Diabetes is a disease in which the body either does not produce enough of the hormone insulin, or produces enough but does not use it properly. When either of those things happens the body does not use carbohydrates (sugars) properly, and that causes blood sugar levels to rise.
In humans you may have heard the terms Type 1, Type 2, insulin-dependent, or non-insulin-dependent to describe the kind of diabetes the person has.
Type 1 means the same thing as insulin-dependent (technically that is not entirely accurate, but the difference is irrelevant for us right now). A person who is described as Type 1 diabetic or insulin-dependent diabetic is one who no longer produces enough insulin on their own and must take insulin injections to survive.
Type 2 means the same thing as non-insulin-dependent (again, not technically true, but good enough for us right now). A person who is described as Type 2 diabetic or non-insulin-dependent diabetic is one who produces enough insulin, but does not use it properly. These are the people for whom “diet and exercise” can often cure their diabetes. Usually they will take insulin when they are first diagnosed, and may take insulin periodically, but they may not be required to take insulin forever.
Why did I waste all that time talking about humans when this is a site about cats? I am glad you asked!
Overwhelmingly, when cats are diagnosed with diabetes, they are diagnosed as having the Type 2 kind. And that is great news for kitties and parents, because it means that there is an possibility that the diabetes can be reversed. Dogs are not quite that lucky, they are typically Type 1 diabetics, so if you have a dog, do not let them read this page. I do not want them to feel sad.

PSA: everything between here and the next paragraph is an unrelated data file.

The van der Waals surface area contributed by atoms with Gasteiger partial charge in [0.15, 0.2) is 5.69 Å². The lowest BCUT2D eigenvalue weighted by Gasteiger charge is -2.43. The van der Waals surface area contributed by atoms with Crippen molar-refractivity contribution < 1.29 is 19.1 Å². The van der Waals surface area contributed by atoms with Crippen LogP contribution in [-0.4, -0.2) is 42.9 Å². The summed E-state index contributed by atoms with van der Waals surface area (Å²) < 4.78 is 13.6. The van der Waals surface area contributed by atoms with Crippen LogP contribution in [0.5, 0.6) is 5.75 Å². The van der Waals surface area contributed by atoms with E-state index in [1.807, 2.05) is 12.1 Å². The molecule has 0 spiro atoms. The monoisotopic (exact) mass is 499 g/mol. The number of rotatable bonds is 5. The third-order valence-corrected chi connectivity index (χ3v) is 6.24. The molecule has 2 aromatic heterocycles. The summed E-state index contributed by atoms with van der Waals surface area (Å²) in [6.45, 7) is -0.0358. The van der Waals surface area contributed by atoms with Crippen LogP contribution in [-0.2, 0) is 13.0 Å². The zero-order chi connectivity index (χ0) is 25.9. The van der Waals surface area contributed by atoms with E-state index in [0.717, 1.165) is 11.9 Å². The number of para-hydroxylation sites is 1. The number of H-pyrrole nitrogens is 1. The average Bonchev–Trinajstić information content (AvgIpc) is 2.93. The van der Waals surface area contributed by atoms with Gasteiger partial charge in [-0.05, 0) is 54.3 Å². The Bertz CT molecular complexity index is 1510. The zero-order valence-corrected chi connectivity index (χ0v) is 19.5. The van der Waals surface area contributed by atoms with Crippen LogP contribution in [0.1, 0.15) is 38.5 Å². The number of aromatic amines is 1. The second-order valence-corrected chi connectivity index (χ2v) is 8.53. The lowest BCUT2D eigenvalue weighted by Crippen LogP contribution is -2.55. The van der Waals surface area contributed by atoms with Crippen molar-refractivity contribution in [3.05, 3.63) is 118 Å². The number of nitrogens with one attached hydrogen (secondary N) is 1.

Disease Information Sites
http://www.felinediabetes.com/ is probably the best site around for understanding and managing diabetes in your cat.
If your cat happens to also have Chronic Kidney Disease, be sure to check out the resources listed on that page. There is information in the linked website about managing both diseases together, and there are members in the support group for that site who have cats with both diseases.
If your cat has cancer or an autoimmune disease that requires the use of steroids, such as prednisolone, you will want to make sure you understand each condition, and hopefully you will have access to support groups for each condition. Steroids will raise blood sugar levels, and diabetic cats in remission can relapse into full blown diabetes.
The Feline Diabetes website has their own support group as well. This group is run through an online message board and can be found at http://www.felinediabetes.com/FDMB/